Sure, the thing is for us, clients don't tend to provide us with files. We kind of start from scratch and hopefully, if things go well and to plan, the client ends up with a beautifully designed and constructed building at the end of it.

As a on/off freelancer who picks up all kinds of odd jobs - this is the ideal, but a rare occasion for me. A lot of the time, I'm the guy they call who'll do the jobs no-one else wants, and I've been supplied all kinds of nightmarish files. Are those legitimate use cases for Affinity Designer? It's tough to say in every case, but all I know is that this feature would be invaluable in making broad attribute changes to existing creative, or reverse engineering complex vector files for lack of more suitable means. So I guess Affinity can aim to be robust enough to deal with those curveballs, or deny them as legitimate/worthwhile use cases and those users will just have to find another way to get the job done.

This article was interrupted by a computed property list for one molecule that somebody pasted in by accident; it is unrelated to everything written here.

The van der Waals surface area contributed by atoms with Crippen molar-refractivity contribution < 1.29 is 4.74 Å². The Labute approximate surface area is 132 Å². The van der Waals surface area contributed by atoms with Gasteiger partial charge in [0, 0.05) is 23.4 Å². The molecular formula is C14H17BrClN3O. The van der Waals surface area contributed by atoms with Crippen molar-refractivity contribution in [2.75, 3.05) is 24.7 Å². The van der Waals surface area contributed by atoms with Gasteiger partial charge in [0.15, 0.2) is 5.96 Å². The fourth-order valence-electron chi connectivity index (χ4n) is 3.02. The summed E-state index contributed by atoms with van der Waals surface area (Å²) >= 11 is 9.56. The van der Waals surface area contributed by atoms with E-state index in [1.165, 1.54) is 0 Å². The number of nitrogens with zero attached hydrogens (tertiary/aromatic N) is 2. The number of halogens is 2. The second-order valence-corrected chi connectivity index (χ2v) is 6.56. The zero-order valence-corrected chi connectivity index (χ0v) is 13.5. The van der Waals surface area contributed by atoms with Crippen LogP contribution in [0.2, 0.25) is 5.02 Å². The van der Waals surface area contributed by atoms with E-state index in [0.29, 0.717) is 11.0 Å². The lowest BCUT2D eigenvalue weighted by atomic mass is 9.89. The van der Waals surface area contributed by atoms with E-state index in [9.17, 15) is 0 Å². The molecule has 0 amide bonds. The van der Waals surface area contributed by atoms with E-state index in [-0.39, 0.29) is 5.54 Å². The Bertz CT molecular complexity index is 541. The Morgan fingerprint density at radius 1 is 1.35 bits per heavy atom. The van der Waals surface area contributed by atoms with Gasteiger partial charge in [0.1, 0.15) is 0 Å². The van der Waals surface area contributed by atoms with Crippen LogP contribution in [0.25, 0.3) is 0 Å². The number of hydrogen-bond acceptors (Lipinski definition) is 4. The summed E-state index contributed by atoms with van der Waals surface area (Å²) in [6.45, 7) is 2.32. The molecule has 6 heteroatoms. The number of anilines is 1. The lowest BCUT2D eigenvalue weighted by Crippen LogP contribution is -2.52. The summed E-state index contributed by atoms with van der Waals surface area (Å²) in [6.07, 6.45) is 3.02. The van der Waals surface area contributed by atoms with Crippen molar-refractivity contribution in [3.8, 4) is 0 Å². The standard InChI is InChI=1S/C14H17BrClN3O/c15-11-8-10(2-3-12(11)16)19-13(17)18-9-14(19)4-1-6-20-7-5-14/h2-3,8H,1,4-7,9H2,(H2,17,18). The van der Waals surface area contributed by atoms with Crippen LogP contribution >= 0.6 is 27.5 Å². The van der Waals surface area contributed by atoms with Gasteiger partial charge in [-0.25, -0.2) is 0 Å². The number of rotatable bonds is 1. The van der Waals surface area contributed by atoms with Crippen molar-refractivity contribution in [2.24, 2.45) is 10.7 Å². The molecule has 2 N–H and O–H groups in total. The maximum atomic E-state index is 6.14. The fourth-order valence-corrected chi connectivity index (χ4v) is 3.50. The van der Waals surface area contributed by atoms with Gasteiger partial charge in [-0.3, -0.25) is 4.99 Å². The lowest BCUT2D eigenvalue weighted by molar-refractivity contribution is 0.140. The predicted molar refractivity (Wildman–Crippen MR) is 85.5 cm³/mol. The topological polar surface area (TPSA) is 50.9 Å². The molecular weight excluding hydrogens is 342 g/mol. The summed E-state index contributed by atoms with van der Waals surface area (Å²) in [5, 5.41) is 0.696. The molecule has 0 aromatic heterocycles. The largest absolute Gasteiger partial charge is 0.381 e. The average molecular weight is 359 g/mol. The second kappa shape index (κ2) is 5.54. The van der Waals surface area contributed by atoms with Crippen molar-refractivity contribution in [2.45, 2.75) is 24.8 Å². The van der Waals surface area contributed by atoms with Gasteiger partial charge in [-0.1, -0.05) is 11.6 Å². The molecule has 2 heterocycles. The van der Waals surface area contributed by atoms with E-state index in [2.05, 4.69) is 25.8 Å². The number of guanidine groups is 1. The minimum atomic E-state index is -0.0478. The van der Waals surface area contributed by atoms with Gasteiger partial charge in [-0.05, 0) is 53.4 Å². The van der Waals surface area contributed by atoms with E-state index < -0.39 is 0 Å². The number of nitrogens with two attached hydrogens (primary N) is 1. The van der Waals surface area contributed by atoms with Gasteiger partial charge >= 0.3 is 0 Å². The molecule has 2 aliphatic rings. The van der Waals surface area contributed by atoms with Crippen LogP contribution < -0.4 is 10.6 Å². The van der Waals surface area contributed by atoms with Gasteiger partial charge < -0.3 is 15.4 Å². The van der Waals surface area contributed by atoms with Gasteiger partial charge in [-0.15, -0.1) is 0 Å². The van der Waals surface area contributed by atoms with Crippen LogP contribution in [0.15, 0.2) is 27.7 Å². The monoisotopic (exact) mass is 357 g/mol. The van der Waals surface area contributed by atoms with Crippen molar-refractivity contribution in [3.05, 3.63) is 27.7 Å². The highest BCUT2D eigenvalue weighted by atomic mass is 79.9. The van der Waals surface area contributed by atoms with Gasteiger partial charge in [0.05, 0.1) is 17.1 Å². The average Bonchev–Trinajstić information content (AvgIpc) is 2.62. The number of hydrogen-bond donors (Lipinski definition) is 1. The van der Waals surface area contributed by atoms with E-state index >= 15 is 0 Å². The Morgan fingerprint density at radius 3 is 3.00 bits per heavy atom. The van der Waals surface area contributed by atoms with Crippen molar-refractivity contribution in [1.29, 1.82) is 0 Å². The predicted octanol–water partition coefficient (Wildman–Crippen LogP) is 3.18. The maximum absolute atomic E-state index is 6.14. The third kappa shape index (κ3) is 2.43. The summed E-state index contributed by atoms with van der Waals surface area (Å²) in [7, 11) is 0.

@robinp I realise we both support this feature being added, I just quoted to add context to my own experience.

On 7/1/2019 at 3:00 PM, fde101 said:

Different designers have different needs.  There are many people using Affinity Designer quite happily in spite of this feature being missing.

I get this - but it doesn't really hold up as a reason not to add a feature for those that would use it. For those that don't use it there's no change, no degradation of experience. For those that do use it, it's a huge time saver.

Edited by simonlayfield
Added comment

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12 hours ago, simonlayfield said:

I get this - but it doesn't really hold up as a reason not to add a feature for those that would use it.